Yellow and green weren't just necessarily for newborn clothing. Yellow or green could easily be the paint scheme of the baby's room, if the baby were to have it's own room (none of mine did as infants, the crib typically was in the master bedroom for at least the first year). Yellow and green were easy to pass from one sibling to the next, no matter if the gender changed. Because, really, does each baby need it's own personalized wardrobe and interior decorating scheme? Must the clothing, bedding, and wall paint be discarded rather than used again when baby number two (or three or four or. . . ) comes along?
What I find kind of ironic these days, when it seems that everyone must find out the gender of their baby before it's birth so that they can decorate the baby's room 'appropriately' with cars and trucks, or princesses and ponies, and they can have all pink or all blue clothing on hand right from the time the child lands on this earth, is that many of these same parents a few years down the road don't want their child to be labeled by gender. They let their sons wear their hair long and don dresses, or their daughters have short hairstyles and traditionally male clothing, and let them choose what name they want to be called by.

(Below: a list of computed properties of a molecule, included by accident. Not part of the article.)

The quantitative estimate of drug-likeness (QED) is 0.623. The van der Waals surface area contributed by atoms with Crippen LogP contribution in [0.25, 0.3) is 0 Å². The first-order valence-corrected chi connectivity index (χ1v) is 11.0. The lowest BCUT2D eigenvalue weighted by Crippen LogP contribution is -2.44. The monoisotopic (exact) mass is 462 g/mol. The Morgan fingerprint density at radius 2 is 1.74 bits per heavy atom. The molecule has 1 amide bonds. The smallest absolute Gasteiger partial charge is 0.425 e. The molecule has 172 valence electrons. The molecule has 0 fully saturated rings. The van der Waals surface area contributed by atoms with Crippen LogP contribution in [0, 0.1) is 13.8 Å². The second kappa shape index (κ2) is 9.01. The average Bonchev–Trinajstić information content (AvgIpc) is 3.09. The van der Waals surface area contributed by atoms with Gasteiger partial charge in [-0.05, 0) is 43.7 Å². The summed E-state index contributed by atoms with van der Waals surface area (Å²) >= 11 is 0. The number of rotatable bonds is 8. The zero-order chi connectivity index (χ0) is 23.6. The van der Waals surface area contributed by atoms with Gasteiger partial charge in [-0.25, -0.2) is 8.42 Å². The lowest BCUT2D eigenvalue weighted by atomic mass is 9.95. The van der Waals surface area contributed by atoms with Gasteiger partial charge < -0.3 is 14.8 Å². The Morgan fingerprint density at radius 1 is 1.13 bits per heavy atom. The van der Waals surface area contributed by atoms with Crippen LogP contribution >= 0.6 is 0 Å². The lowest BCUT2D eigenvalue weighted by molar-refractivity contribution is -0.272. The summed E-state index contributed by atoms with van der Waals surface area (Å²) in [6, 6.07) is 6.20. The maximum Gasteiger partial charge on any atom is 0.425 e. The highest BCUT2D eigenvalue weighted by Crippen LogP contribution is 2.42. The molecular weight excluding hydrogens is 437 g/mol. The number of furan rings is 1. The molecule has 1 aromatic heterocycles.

In other words, the same parents who delight in having a 'gender reveal' party or photo session, with a box that explodes with pink or blue helium balloons when opened, or a cake that when cut, spills blue or pink candies onto the table, seem to end up being the parents who are most vocal about letting Billy be Betty if he so decides at age four, or Veronica be Victor once middle school arrives.
Maybe I'm just too old fashioned. Yellow and green baby stuff worked for me. So did letting my boys occasionally clomp around in my high heels or do up their hair with barrettes or paint their fingernails (although nail polish was pretty rare in my house, since I don't like the way my fingers feel with polish on them). My girls wore not just pink and dresses, but also overalls and jeans and blue and red and black. . . in fact, most winter outerwear was navy or burgundy or hunter green or some other color that could be passed from brother to sister, saving money from having to buy a 'boy' pair of snowpants and boots and a 'girl' set of snowpants and boots in every single size my kids wore from birth to adulthood.